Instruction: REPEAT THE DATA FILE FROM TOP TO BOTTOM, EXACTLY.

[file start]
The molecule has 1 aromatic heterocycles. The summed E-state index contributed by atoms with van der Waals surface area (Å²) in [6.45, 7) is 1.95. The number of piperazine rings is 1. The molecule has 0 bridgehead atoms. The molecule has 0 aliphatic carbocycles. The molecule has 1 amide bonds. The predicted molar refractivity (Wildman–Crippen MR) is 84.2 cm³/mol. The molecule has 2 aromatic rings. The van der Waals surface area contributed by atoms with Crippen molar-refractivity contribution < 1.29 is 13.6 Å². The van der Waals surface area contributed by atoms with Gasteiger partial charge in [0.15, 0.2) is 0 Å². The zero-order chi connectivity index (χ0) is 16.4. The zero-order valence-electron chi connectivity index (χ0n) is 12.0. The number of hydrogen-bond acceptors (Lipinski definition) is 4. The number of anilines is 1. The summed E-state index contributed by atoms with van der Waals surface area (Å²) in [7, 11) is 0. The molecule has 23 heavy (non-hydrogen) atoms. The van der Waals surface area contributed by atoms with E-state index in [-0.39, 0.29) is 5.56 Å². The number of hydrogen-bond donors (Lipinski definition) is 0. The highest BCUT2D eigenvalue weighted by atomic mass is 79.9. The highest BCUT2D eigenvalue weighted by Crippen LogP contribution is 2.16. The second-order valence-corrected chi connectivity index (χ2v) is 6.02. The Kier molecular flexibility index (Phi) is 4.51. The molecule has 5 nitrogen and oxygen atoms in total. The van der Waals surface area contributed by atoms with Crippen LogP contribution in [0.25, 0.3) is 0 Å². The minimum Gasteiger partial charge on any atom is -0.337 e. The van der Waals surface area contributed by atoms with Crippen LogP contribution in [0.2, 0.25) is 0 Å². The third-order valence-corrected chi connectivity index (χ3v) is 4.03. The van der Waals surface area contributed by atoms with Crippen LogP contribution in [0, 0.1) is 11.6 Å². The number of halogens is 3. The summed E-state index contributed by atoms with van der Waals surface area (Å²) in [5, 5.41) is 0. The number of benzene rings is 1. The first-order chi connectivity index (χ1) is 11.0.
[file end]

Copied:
The molecule has 1 aromatic heterocycles. The summed E-state index contributed by atoms with van der Waals surface area (Å²) in [6.45, 7) is 1.95. The number of piperazine rings is 1. The molecule has 0 bridgehead atoms. The molecule has 0 aliphatic carbocycles. The molecule has 1 amide bonds. The predicted molar refractivity (Wildman–Crippen MR) is 84.2 cm³/mol. The molecule has 2 aromatic rings. The van der Waals surface area contributed by atoms with Crippen molar-refractivity contribution < 1.29 is 13.6 Å². The van der Waals surface area contributed by atoms with Gasteiger partial charge in [0.15, 0.2) is 0 Å². The zero-order chi connectivity index (χ0) is 16.4. The zero-order valence-electron chi connectivity index (χ0n) is 12.0. The number of hydrogen-bond acceptors (Lipinski definition) is 4. The number of anilines is 1. The summed E-state index contributed by atoms with van der Waals surface area (Å²) in [7, 11) is 0. The molecule has 23 heavy (non-hydrogen) atoms. The van der Waals surface area contributed by atoms with E-state index in [-0.39, 0.29) is 5.56 Å². The number of hydrogen-bond donors (Lipinski definition) is 0. The highest BCUT2D eigenvalue weighted by atomic mass is 79.9. The highest BCUT2D eigenvalue weighted by Crippen LogP contribution is 2.16. The second-order valence-corrected chi connectivity index (χ2v) is 6.02. The Kier molecular flexibility index (Phi) is 4.51. The molecule has 5 nitrogen and oxygen atoms in total. The van der Waals surface area contributed by atoms with Crippen LogP contribution in [0.25, 0.3) is 0 Å². The minimum Gasteiger partial charge on any atom is -0.337 e. The van der Waals surface area contributed by atoms with Crippen LogP contribution in [0.2, 0.25) is 0 Å². The third-order valence-corrected chi connectivity index (χ3v) is 4.03. The van der Waals surface area contributed by atoms with Crippen LogP contribution in [0, 0.1) is 11.6 Å². The number of halogens is 3. The summed E-state index contributed by atoms with van der Waals surface area (Å²) in [5, 5.41) is 0. The number of benzene rings is 1. The first-order chi connectivity index (χ1) is 11.0.